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3 results for North Carolina Historical Review Vol. 63 Issue 3, July 1986
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Record #:
21488
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Until the early part of the 20th century, the Eastern Band of Cherokee lived in isolation in the remote mountains of North Carolina, having little interest in the affairs of the United States or the world. To incorporate them into modern events, the Indian Office and Bureau of Indian Affairs used World War I as an excuse to modernize the tribe. Members of the Eastern Band of Cherokee entered into American service for the war through conscription in which some members agreed to participate and some did it under protest. Through their involvement in the war, members became more familiar with the modern world and brought that knowledge back to the tribe.
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Record #:
21490
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Abstract:
The town of Princeville (until 1885, Freedom Hill) was a self-segregated black town in Edgecombe County that experienced a good degree of growth and economic prosperity between 1865 and 1915. During Reconstruction, Princeville residents found economic success through a blend of agricultural and non-agricultural employment. During the agricultural depression of the 1880s, the town benefited from the surrounding area's industrial industry. A high percentage of Princeville residents were employed in service and labor jobs in nearby industrial centers. This steady employment for its citizens helped grow Princeville's government, schools, and churches.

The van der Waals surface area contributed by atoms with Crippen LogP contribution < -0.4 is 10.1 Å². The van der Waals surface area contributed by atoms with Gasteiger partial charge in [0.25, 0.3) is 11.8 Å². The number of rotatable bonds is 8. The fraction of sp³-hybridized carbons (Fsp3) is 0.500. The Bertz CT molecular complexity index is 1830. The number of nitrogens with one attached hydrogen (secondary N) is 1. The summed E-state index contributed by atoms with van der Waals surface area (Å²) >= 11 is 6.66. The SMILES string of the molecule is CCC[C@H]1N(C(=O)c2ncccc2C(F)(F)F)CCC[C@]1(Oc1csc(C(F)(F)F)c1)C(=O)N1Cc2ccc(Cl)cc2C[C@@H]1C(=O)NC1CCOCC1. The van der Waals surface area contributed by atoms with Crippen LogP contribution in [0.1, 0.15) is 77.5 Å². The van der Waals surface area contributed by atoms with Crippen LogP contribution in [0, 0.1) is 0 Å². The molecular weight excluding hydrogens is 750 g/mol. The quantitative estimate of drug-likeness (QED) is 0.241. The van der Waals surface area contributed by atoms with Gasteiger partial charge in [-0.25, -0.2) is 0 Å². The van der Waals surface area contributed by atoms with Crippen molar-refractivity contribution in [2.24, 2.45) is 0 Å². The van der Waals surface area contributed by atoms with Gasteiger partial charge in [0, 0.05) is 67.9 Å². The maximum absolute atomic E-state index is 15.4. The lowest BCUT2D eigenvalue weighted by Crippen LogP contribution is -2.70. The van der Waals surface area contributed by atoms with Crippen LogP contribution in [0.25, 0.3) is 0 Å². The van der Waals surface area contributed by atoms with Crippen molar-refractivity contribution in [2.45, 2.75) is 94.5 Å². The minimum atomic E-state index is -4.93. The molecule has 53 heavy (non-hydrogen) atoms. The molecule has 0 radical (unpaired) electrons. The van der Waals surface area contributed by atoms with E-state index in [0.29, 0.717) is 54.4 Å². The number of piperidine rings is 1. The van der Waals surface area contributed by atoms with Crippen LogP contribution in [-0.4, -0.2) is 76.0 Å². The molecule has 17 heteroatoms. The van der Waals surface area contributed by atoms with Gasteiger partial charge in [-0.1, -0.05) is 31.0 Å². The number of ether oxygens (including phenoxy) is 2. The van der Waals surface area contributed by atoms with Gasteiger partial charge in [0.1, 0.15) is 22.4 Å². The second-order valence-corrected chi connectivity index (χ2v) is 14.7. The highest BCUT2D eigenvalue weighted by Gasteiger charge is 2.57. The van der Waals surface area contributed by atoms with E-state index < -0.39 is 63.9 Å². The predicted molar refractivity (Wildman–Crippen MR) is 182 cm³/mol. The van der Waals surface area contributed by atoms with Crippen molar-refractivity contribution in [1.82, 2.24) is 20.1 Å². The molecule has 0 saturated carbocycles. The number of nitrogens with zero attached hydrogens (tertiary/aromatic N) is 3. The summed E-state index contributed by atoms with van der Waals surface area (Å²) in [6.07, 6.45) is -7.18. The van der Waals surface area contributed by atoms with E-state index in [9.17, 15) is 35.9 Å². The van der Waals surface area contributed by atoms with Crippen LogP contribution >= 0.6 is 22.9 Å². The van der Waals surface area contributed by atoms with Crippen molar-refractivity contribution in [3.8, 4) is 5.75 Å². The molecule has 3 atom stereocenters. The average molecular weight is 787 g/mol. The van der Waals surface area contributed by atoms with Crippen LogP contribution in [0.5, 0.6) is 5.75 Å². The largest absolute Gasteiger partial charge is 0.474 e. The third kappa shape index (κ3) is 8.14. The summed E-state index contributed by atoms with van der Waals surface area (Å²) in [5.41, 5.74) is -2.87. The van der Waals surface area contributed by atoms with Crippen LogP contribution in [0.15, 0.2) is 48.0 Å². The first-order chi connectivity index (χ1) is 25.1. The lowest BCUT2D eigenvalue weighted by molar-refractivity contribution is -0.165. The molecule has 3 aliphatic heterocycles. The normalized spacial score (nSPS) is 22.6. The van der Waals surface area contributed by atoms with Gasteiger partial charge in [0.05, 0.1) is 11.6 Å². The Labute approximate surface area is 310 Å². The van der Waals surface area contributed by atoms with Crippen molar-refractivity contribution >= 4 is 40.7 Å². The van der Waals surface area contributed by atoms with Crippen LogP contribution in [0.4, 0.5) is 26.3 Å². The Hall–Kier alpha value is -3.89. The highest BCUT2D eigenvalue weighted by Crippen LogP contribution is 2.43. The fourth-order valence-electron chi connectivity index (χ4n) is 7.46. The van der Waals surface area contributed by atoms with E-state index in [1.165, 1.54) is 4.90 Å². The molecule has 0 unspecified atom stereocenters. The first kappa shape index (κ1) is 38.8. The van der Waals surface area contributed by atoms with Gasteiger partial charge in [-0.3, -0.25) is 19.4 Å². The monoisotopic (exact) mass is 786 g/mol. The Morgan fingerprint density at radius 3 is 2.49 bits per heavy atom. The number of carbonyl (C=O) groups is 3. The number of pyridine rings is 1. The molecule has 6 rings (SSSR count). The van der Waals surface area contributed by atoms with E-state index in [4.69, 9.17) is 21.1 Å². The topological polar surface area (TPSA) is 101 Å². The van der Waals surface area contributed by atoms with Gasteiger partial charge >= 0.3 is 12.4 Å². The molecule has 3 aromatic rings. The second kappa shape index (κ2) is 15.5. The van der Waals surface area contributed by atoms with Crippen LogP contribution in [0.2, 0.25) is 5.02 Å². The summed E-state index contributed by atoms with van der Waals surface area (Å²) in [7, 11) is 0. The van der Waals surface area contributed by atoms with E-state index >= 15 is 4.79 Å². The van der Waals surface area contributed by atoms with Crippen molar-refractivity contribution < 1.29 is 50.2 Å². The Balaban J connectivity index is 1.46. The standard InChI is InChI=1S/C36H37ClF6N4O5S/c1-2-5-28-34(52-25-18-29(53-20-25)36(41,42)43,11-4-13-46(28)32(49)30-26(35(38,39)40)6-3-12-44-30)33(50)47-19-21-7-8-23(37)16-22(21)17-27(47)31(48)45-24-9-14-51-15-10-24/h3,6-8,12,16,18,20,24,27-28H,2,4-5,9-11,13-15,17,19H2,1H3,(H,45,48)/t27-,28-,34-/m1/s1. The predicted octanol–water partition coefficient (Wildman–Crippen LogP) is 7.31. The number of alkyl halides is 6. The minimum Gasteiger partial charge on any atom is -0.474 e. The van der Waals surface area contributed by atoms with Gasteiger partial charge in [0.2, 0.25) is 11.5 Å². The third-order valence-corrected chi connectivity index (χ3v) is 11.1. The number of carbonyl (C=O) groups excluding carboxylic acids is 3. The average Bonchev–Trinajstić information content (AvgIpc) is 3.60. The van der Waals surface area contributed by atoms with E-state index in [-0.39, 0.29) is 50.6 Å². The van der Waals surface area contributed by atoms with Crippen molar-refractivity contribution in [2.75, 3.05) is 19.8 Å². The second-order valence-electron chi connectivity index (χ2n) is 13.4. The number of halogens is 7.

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Record #:
21489
Author(s):
Abstract:
In 1877, the Episcopal men of Raleigh founded a philanthropic organization called St. John's Guild. The organization existed to facilitate charitable works and provide a means of social activity for members. The group was very active in Raleigh, establishing a library, reading room and a hospital. Local Episcopal clergy, in addition to several citizens contributed greatly to the charitable works of the organization. The guild ceased to exist in 1893 as the time and funds needed to run the organization were lacking from members.
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